“Plans to expand a holiday park near Ashford have been refused by North Devon councillors.
Park Holidays UK’s plan to accommodate as many as 116 caravans and build a clubhouse complete with a swimming pool, amusement arcade, shop and entertainment room at Tarka Holiday Park was discussed by North Devon Council’s planning committee on Wednesday.
Councillors unanimously refused the application, which would have included a new roundabout to serve the entrance at Braunton Road, and the decision was met by a round of applause from a group of around 30 Ashford residents who attended the meeting at Barnstaple Rugby Club.
They cited an adverse impact on the landscape and countryside, the scale of development and the impact on the village of Ashford and other amenities as reasons for refusal.
Councillor Joe Tucker said: “I’ve had quite big concerns about this site in many ways, and we have got grave concerns as a planning committee with the site.
“We are driven so much by national planning policy guidelines made by people sitting in London, it’s a different kettle of fish for people in North Devon.
There are so many fundamental issues with this site. I think it’s dangerous for us as a planning committee to pass through an application with so many issues.”
The committee heard from six village residents, who expressed concerns about the level of noise, the generation of traffic and the impact on a nearby supported living accommodation.
Parish Councillor John Bleech said it was ‘hard to overstate’ the level opposition to the application, noting 138 letters of objection sent to the council.
Ashford resident Dale Hall said: “Ashford strongly objects to the application and all residents fear for their life in the village. The development is too large, too commercial and too close.
“The change from a quiet caravan site into a large entertainment complex should bring noise.
“Tarka say this is a tranquil site but they threaten that tranquility with that application. Ashford will feel betrayed by the local authority if the application is approved.”
The Gazette has approached Park Holidays UK for a response.
A statement from Park Holidays UK said: “Park Holidays UK will be studying the reasons for the council’s decision with a view to determining the best course of action which will enable us to take the matter forward.”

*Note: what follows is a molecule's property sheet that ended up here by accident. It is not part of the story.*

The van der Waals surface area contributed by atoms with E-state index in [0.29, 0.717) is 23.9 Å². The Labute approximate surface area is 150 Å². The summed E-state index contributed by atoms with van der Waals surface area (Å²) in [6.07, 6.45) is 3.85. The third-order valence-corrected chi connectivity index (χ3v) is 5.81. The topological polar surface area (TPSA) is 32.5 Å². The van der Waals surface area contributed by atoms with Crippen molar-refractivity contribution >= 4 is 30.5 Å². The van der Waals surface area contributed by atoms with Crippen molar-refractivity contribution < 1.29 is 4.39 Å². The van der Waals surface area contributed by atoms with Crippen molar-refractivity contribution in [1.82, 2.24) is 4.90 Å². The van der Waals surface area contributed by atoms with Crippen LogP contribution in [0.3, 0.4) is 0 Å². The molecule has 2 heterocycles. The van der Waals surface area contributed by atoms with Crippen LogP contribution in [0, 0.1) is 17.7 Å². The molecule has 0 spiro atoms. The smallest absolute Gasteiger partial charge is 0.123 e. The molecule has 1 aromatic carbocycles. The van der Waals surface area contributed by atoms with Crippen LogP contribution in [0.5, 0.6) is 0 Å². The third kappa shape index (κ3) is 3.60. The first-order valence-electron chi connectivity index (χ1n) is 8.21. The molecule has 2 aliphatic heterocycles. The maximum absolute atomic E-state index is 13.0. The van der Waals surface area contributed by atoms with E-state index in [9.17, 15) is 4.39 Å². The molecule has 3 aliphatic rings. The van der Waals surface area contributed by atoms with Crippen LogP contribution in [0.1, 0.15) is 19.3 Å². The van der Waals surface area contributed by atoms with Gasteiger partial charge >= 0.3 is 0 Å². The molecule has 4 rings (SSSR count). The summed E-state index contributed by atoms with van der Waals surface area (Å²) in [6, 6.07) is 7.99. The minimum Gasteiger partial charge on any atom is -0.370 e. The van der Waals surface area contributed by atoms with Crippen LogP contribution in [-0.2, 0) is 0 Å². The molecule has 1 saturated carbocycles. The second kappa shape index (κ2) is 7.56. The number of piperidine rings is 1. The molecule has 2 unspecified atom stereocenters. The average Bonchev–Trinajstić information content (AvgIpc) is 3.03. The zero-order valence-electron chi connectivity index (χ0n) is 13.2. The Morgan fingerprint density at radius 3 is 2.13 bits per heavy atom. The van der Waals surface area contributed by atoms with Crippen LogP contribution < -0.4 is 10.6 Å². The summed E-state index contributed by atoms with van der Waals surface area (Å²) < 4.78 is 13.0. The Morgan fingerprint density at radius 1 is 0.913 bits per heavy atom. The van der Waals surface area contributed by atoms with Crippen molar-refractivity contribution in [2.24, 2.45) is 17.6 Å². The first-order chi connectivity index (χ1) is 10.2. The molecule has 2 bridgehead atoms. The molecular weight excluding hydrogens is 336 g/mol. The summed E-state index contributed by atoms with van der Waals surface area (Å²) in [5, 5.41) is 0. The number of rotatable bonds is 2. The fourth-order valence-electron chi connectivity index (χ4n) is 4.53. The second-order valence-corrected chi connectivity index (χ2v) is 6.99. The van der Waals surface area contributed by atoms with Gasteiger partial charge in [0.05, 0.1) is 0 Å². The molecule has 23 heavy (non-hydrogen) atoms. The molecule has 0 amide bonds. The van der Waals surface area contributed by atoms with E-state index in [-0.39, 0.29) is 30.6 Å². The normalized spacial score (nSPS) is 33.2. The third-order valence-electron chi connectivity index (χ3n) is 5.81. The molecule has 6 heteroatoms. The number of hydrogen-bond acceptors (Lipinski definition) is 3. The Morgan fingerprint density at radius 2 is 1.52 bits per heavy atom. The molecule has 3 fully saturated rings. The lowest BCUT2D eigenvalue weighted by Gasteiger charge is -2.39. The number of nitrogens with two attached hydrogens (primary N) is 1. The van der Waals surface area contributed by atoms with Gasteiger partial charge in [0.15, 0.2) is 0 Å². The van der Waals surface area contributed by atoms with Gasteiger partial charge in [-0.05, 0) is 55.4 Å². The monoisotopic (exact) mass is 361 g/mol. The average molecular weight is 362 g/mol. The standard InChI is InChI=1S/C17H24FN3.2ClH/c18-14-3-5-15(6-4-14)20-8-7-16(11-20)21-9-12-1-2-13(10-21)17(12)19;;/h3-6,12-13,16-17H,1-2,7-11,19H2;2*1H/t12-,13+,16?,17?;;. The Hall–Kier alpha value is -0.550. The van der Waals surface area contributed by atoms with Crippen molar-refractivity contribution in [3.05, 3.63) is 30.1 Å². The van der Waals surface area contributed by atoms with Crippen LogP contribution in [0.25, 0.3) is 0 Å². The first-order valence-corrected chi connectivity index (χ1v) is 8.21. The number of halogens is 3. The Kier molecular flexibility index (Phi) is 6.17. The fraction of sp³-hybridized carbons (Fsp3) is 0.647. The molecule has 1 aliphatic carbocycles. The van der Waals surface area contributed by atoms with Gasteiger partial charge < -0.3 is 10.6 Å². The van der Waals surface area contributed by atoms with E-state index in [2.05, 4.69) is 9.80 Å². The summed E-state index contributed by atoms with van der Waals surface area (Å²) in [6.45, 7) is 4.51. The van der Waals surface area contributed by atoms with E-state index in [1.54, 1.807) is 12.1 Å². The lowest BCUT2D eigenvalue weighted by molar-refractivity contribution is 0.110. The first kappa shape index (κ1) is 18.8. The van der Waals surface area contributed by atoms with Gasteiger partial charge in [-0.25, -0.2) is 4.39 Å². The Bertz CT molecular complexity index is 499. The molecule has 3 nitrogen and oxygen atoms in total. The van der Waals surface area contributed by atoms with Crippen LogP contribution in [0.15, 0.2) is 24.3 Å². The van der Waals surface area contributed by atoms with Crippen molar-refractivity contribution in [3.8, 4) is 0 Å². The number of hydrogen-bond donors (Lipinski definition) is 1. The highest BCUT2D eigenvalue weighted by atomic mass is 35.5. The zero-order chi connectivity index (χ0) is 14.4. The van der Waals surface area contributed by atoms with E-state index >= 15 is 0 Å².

Could we lose World Heritage Site status in the East Devon section of the Jurassic Coast World Heritage Site through EDDC lack of concern over retrospective planning application at Ladram Bay?
Retrospective planning application EDDC 18/1517
UK National Commission for UNESCO already alerted by members of the general public
“Jurassic Coast Trust (Objects)
Comment submitted date: Tue 04 Sep 2018
Firstly, we would like to point out that the Jurassic Coast Trust, as the organisation responsible for the protection of the Jurassic Coast World Heritage Site, should have been formally consulted on this application.
You should also be aware that this application has been raised by the general public with the UK National Commission for UNESCO, with whom we are now liaising.
The core issue for us is the extension of the viewing deck or ‘ice cream deck’ into the World Heritage Site (WHS). The boundary for the WHS is described for this part of the coast in appendix 2 of the Site management plan. Both the full plan and its appendices are available to download freely from http://www.jurassiccoast.org. At Ladram Bay the WHS sits between the break in slope at the top of the cliff and the mean low water mark. The extension of the decking therefore has a direct impact within the Site’s boundaries.
These potential impacts should be considered under the following policies from the WHS management plan:
1.1 Protect the OUV (Outstanding Universal Value) of the site through prevention of developments that might impede natural processes, or obscure the exposed geology, as set out in the GCR / SSSI details, now and in the future.
1.2 Where developments affecting the Site or setting do take place, avoid or at least mitigate negative impact on the natural processes and exposed geology.
1.3 Oppose developments in the Site’s setting that may warrant a future need for coastal defences, particularly in light of potential sea-level rise and extreme weather events.
1.4 Protect the landscape character, natural beauty and cultural heritage of the Site and setting from inappropriate development.
Retrospective planning permission is wholly inadequate to deliver these policies for three key reasons:
1 There is not enough information provided about the nature of the structure and how it is anchored and supported. A proper assessment of its impacts on the WHS is impossible based on this application.
2 Retrospective permission does not allow for the mitigation of impacts within the design process.
3 There is no evidence that alternative approaches that provide similar benefits to the holiday park’s users whilst protecting the natural environment have been considered.
National Planning Policy provides World Heritage Sites with the highest level of protection (see NPPF paragraphs 184 and 194). The long operation and high rating of the holiday park does not excuse the applicant from following proper planning procedures.
If the applicant had followed normal planning procedure, we would have had the chance to comment early on the design, suggest alternatives if necessary or, if deemed to be appropriate development, recommended suitable consent conditions.
Protection of the World Heritage Site relies on the planning system to deliver these opportunities.
We strongly recommend that East Devon District Council refuse this application.”